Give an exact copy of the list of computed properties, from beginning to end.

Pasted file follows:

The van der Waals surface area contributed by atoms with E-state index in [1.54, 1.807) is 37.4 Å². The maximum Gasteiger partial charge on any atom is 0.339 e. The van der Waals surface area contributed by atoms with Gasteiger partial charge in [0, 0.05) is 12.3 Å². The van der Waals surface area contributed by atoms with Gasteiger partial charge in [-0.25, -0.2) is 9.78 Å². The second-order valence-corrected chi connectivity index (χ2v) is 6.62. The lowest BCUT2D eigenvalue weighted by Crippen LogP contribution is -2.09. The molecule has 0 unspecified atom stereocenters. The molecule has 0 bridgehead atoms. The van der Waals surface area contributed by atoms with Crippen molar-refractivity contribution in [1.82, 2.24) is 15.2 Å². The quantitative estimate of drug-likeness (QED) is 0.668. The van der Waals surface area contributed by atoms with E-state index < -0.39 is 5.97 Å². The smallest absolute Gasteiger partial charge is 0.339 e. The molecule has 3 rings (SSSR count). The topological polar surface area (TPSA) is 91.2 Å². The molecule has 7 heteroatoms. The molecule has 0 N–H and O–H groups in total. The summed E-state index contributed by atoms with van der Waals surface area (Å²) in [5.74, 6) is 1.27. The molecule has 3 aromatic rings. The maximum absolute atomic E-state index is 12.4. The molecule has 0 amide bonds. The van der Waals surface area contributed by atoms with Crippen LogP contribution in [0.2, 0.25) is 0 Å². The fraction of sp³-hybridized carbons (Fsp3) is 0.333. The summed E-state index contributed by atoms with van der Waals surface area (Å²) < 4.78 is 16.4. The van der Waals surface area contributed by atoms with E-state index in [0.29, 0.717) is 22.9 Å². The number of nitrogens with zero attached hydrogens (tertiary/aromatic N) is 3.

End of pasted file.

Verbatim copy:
The van der Waals surface area contributed by atoms with E-state index in [1.54, 1.807) is 37.4 Å². The maximum Gasteiger partial charge on any atom is 0.339 e. The van der Waals surface area contributed by atoms with Gasteiger partial charge in [0, 0.05) is 12.3 Å². The van der Waals surface area contributed by atoms with Gasteiger partial charge in [-0.25, -0.2) is 9.78 Å². The second-order valence-corrected chi connectivity index (χ2v) is 6.62. The lowest BCUT2D eigenvalue weighted by Crippen LogP contribution is -2.09. The molecule has 0 unspecified atom stereocenters. The molecule has 0 bridgehead atoms. The van der Waals surface area contributed by atoms with Crippen molar-refractivity contribution in [1.82, 2.24) is 15.2 Å². The quantitative estimate of drug-likeness (QED) is 0.668. The van der Waals surface area contributed by atoms with E-state index < -0.39 is 5.97 Å². The smallest absolute Gasteiger partial charge is 0.339 e. The molecule has 3 rings (SSSR count). The topological polar surface area (TPSA) is 91.2 Å². The molecule has 7 heteroatoms. The molecule has 0 N–H and O–H groups in total. The summed E-state index contributed by atoms with van der Waals surface area (Å²) in [5.74, 6) is 1.27. The molecule has 3 aromatic rings. The maximum absolute atomic E-state index is 12.4. The molecule has 0 amide bonds. The van der Waals surface area contributed by atoms with Crippen LogP contribution in [0.2, 0.25) is 0 Å². The fraction of sp³-hybridized carbons (Fsp3) is 0.333. The summed E-state index contributed by atoms with van der Waals surface area (Å²) < 4.78 is 16.4. The van der Waals surface area contributed by atoms with E-state index in [0.29, 0.717) is 22.9 Å². The number of nitrogens with zero attached hydrogens (tertiary/aromatic N) is 3.